“Women are a significant proportionate share of the Democratic primary electorate in most of these states, and women are disproportionately in favor of Hillary Clinton,” said Mark Mellman, a veteran Democratic pollster who is not affiliated with any presidential campaign.”

“Harrison Hickman, a pollster for Edwards, said he believes there is potential for Clinton’s early bond with these voters to falter. “When you talk to women in more detail, they express doubts,” Hickman said. Only when rival campaigns start trying to exploit those doubts, and when Clinton’s camp starts addressing them, will the polls start to paint a more meaningful portrait of the race, he said.”

Let’s keep this between ourselves Hillary supporters: Hillary is not going to lose her bond with her supporters, particularly her women supporters. But let’s let the other campaigns wear themselves out wishin’ and hopin’ that someday, when they get their act together, they will woo women into their faltering camps. Let Ripublicans also live in the dreamworld that women will support a Ripublican over Hillary in the general election.

More from the WP:

“According to the most recent Post-ABC national poll, taken between May 29 and June 1, women 18 to 44 years old are more likely to see Clinton as the most inspiring of the candidates. Clinton drew support from 61 percent of women who had at most a high school degree, compared with 18 percent for Obama. By contrast, female college graduates were more evenly split: 38 percent said they preferred Clinton, and 34 percent backed Obama. (Twelve percent said they supported Edwards.)”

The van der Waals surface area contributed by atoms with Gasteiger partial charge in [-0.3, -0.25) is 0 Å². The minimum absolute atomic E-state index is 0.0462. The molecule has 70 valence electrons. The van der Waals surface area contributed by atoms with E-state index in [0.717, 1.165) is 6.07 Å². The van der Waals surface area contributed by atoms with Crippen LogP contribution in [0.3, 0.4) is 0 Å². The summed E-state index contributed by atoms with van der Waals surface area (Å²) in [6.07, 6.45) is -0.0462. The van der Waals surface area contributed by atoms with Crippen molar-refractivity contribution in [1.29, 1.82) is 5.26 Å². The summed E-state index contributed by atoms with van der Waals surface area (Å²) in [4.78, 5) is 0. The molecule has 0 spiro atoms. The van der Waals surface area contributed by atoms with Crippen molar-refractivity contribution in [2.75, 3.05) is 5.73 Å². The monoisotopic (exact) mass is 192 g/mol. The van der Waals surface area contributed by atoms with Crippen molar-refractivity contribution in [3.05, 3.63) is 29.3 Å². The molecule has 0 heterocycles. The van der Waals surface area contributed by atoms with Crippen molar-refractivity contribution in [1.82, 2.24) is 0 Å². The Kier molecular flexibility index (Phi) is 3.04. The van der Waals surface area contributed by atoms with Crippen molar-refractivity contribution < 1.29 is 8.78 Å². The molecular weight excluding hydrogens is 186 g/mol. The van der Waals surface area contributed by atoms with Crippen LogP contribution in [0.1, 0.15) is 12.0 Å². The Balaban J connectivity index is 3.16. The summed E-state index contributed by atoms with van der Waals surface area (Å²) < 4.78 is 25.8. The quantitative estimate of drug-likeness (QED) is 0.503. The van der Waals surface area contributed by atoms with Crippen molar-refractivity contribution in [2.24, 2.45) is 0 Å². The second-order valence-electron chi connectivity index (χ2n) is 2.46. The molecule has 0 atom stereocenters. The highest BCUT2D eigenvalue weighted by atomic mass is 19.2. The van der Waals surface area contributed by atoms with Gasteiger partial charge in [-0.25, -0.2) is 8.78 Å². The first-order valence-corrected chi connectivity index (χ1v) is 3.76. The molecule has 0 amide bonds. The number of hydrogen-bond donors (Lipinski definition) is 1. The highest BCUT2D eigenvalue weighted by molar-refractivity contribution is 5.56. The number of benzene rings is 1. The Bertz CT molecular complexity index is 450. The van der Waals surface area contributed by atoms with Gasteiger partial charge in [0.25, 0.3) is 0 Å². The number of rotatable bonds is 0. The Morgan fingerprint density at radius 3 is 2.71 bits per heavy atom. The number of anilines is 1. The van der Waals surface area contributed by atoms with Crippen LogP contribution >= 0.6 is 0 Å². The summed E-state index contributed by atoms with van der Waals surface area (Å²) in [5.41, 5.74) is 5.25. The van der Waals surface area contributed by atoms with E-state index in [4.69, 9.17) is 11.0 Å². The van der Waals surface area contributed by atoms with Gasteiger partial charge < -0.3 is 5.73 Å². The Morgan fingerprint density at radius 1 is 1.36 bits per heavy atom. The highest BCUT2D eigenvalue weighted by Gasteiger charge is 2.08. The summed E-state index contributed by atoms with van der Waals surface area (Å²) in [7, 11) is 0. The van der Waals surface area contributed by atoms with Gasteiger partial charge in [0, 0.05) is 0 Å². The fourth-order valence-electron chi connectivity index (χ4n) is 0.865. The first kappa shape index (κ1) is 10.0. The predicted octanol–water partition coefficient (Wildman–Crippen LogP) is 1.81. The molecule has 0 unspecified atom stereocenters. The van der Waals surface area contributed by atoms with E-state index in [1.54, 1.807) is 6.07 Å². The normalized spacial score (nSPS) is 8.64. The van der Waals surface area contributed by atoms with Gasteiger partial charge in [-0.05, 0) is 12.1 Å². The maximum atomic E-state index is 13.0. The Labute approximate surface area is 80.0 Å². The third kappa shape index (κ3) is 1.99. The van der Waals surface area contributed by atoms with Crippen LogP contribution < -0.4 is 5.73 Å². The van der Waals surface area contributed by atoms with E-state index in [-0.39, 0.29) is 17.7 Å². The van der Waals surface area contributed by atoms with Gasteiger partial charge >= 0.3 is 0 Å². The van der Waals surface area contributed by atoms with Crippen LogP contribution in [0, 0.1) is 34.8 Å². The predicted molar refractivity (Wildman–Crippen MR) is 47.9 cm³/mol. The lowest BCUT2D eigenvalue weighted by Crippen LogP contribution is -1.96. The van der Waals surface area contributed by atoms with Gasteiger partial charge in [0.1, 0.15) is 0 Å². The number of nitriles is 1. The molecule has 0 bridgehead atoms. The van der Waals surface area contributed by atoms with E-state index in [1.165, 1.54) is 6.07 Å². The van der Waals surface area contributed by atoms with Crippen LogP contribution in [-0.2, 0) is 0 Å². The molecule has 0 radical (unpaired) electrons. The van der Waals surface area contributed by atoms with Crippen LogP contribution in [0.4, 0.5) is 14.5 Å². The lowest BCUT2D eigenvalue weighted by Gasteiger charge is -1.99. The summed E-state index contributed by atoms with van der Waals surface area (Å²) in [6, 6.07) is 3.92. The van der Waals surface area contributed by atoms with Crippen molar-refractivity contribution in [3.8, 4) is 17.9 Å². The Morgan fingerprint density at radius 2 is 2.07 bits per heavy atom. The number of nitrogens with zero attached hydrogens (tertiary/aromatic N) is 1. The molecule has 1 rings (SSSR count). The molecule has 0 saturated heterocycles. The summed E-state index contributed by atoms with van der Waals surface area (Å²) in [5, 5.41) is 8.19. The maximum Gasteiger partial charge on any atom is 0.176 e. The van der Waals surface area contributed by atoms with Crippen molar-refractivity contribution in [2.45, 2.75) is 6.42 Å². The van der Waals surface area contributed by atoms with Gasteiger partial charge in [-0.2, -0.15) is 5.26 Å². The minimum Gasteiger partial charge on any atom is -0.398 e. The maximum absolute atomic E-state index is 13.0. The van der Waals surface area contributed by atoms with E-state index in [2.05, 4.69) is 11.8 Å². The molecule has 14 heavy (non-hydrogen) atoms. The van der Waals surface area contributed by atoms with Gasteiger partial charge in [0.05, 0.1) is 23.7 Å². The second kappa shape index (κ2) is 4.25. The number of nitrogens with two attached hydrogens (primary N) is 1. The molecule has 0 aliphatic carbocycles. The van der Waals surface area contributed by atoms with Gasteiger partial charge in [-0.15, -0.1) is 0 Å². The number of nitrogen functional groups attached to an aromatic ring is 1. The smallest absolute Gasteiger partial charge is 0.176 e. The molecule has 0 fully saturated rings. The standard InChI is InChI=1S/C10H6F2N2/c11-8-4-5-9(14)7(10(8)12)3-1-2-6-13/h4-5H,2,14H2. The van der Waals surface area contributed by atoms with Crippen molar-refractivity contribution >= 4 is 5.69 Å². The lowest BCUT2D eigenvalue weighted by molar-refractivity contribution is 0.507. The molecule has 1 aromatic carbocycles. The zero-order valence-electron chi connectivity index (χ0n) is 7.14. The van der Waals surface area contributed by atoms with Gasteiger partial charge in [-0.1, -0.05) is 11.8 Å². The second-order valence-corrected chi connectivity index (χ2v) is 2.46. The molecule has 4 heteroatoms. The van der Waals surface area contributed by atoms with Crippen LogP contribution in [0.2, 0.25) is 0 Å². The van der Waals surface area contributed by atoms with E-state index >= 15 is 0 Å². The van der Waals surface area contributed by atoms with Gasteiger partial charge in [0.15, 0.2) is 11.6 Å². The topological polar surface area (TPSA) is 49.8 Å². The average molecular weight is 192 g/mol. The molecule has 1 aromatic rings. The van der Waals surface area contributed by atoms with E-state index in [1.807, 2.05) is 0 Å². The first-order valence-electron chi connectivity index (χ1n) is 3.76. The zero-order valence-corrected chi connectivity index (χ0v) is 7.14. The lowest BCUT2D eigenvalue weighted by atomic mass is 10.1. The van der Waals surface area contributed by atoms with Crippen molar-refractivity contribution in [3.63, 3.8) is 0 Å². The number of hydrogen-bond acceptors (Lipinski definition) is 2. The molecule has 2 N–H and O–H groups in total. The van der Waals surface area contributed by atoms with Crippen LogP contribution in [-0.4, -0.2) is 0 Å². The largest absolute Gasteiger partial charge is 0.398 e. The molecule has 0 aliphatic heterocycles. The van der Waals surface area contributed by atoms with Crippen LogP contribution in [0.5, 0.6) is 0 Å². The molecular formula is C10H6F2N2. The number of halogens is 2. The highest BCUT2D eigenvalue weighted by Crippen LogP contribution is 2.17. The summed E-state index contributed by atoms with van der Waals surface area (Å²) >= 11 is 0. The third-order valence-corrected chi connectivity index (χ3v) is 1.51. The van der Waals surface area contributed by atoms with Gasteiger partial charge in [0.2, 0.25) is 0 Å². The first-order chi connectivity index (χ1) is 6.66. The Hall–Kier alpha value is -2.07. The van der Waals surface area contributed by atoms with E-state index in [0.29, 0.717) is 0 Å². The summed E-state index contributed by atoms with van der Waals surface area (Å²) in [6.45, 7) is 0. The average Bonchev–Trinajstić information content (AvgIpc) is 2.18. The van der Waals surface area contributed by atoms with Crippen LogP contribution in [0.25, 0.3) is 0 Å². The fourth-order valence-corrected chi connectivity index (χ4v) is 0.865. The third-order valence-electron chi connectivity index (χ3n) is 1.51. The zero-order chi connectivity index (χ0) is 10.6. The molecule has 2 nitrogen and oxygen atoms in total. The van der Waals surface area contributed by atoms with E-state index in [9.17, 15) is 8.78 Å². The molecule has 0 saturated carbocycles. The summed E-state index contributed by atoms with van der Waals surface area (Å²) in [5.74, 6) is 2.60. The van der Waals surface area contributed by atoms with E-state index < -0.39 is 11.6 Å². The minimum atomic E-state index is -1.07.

Meanwhile the Boston Globe reports on Hillary’s outreach to minority women.

“Anticipating a vigorous competition for black and Hispanic votes, Democrat Hillary Rodham Clinton’s presidential campaign has scheduled a meeting Tuesday with some 300 “women of color” to urge them to raise money and spread the word among friends to encourage support for Clinton’s candidacy.”

The Supremes.

“Members of Congress who have already endorsed Clinton were expected to be on hand, including Reps. Sheila Jackson Lee of Texas, Stephanie Tubbs Jones of Ohio, and Nydia Velasquez of New York. Mary Wilson, a former member of the Supremes, was also scheduled to attend; poet Maya Angelou was sending a video tribute.”

“The meeting was to be run by Clinton campaign manager Patti Solis Doyle and by Ann Lewis, the campaign’s director of women’s outreach. Uber-strategist Harold Ickes was also expected to attend, while campaign chairman Terry McAuliffe planned to make the fundraising pitch. Clinton was also expected to address the gathering, which was closed to press coverage.”

“It’s important at this juncture for us to try and do some serious targeting,” said Reta Lewis, a former political director during President Bill Clinton’s first term. “We need to give these women a voice and show our strength.”

“Lewis, who helped organize the event, acknowledged the competition for minority votes with Obama and other Democrats in the field, including New Mexico Gov. Bill Richardson, who hopes to become the first Hispanic president. But for Lewis, the choice was simple. “Democrats have an awesome and very diverse field, but for me the issue was leadership — someone who could take charge from day one,” she said.”